Mitsubishi is withdrawing from the UK and Europe, confirming it will not bring any new models to the continent. Stocks of existing models, including the popular Outlander PHEV and L200 pick-up, will continue to be sold until they no longer meet emissions regulations. Aftersales support will be provided by existing dealers and the Colt Car Company, which imports Mitsubishi vehicles to the UK.
Volkswagen’s (VW) main Wolfsburg plant in Germany has restarted vehicle production after a period of shutdown due to the impact of the COVID-19 crisis. David Leggett, automotive analyst at GlobalData, said the move is a “welcome sign of a corner being turned in Germany,” but that the low level of production is indicative of the difficulties facing the sector in emerging from shutdowns.
Porsche is the latest vehicle manufacturer to announce that it is to stop producing diesel cars. It follows a 2015 scandal in which its parent company, Volkswagen, admitted it had cheated emissions tests for diesel engines. The Porsche chief executive said the company was “not demonising diesel”.
The latest NFDA Dealer Attitude Survey has revealed that the relationship between car manufacturers and franchised dealers has deteriorated. The NFDA surveyed 29 franchised networks and received 1,893 responses from dealers, equating to a 47 per cent response rate, the highest since the inception of the survey in 1989.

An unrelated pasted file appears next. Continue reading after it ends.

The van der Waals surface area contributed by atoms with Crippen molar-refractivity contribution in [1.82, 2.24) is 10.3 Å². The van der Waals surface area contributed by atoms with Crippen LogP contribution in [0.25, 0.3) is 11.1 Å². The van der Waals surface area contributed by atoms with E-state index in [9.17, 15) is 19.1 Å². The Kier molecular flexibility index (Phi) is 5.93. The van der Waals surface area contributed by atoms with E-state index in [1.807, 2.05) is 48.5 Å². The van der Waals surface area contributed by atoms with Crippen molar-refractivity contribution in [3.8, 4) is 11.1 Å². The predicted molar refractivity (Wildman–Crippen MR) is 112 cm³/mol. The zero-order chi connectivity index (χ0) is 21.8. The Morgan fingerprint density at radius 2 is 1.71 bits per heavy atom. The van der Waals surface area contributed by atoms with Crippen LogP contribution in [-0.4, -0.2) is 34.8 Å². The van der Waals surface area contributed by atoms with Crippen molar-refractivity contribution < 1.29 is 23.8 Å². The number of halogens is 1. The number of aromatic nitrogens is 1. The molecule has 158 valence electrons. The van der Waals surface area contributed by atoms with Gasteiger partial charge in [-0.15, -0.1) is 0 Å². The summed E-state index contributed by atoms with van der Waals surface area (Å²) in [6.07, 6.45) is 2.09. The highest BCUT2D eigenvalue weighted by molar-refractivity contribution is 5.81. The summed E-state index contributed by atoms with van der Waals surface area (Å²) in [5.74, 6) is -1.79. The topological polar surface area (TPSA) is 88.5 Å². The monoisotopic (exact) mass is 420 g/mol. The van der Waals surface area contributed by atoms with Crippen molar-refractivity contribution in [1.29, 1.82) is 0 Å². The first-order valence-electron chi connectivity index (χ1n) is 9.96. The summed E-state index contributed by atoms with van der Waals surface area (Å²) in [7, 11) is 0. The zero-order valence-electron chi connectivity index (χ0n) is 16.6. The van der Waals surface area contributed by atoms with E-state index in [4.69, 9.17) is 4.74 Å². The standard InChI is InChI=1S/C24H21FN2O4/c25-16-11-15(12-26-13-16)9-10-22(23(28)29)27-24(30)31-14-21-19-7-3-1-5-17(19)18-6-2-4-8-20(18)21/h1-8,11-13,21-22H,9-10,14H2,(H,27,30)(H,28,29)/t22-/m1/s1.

Bartec Auto ID is currently an example of a company and brand more famous outside its domestic market than within it, though a recent behind-the-scenes event at the tyre pressure monitoring system (TPMS) and automotive diagnostic equipment manufacturer’s headquarters near Barnsley, South Yorkshire showed how managing director Colin Webb and his team plan to raise the profile of this British manufacturing success story. In the TPMS sector, growing globally with the support of legislation, Bartec claims a market share of more than 80 per cent of car plant installations in Europe and North America, achieved since its first installation for Renault in 1998, and a similar proportion of aftermarket TPMS tools coverage, with 95,000 TPMS devices in North America – including 96 of the 100 largest tyre retail chains – and 28,000 in Europe. The company supplies OEM tools to marques such as Mercedes, Ford and Volkswagen, while manufacturing tools for aftermarket brands like Snap On (TPMS2), Mac Tools (TPR), Schrader (Exp’Air and Activ’air), and Bosch (TPA200).